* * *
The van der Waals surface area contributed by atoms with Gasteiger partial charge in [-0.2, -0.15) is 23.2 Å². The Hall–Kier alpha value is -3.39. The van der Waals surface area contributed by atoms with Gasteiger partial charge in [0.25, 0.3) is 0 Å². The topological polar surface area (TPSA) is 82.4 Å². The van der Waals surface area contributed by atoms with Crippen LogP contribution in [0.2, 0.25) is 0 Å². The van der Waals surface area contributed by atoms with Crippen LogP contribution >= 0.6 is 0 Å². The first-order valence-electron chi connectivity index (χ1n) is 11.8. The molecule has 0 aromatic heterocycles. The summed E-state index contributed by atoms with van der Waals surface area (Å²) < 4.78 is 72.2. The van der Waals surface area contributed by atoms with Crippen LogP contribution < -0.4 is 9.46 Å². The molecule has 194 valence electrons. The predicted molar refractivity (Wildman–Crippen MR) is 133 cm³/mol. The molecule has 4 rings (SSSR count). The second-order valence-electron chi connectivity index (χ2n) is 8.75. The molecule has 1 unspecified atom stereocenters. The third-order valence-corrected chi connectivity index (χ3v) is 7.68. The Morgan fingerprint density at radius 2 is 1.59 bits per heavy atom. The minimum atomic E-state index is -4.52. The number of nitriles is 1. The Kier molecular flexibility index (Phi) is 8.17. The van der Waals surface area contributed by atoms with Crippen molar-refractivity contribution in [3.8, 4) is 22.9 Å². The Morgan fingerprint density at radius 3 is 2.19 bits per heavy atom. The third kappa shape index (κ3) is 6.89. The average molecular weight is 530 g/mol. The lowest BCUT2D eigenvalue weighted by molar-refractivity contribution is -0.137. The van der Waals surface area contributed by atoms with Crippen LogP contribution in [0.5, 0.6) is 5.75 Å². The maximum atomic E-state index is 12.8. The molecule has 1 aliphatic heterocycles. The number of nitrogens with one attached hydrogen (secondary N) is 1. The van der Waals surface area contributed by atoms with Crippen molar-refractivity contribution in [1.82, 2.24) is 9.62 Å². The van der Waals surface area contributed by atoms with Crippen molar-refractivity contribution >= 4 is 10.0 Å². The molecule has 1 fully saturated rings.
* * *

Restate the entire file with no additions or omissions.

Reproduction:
The van der Waals surface area contributed by atoms with Gasteiger partial charge in [-0.2, -0.15) is 23.2 Å². The Hall–Kier alpha value is -3.39. The van der Waals surface area contributed by atoms with Gasteiger partial charge in [0.25, 0.3) is 0 Å². The topological polar surface area (TPSA) is 82.4 Å². The van der Waals surface area contributed by atoms with Crippen LogP contribution in [0.2, 0.25) is 0 Å². The van der Waals surface area contributed by atoms with Crippen LogP contribution >= 0.6 is 0 Å². The first-order valence-electron chi connectivity index (χ1n) is 11.8. The molecule has 0 aromatic heterocycles. The summed E-state index contributed by atoms with van der Waals surface area (Å²) < 4.78 is 72.2. The van der Waals surface area contributed by atoms with Crippen LogP contribution < -0.4 is 9.46 Å². The molecule has 194 valence electrons. The predicted molar refractivity (Wildman–Crippen MR) is 133 cm³/mol. The molecule has 4 rings (SSSR count). The second-order valence-electron chi connectivity index (χ2n) is 8.75. The molecule has 1 unspecified atom stereocenters. The third-order valence-corrected chi connectivity index (χ3v) is 7.68. The Morgan fingerprint density at radius 2 is 1.59 bits per heavy atom. The minimum atomic E-state index is -4.52. The number of nitriles is 1. The Kier molecular flexibility index (Phi) is 8.17. The van der Waals surface area contributed by atoms with Crippen molar-refractivity contribution in [3.8, 4) is 22.9 Å². The Morgan fingerprint density at radius 3 is 2.19 bits per heavy atom. The third kappa shape index (κ3) is 6.89. The average molecular weight is 530 g/mol. The lowest BCUT2D eigenvalue weighted by molar-refractivity contribution is -0.137. The van der Waals surface area contributed by atoms with Crippen LogP contribution in [0.5, 0.6) is 5.75 Å². The maximum atomic E-state index is 12.8. The molecule has 1 aliphatic heterocycles. The number of nitrogens with one attached hydrogen (secondary N) is 1. The van der Waals surface area contributed by atoms with Crippen molar-refractivity contribution in [1.82, 2.24) is 9.62 Å². The van der Waals surface area contributed by atoms with Crippen molar-refractivity contribution >= 4 is 10.0 Å². The molecule has 1 fully saturated rings.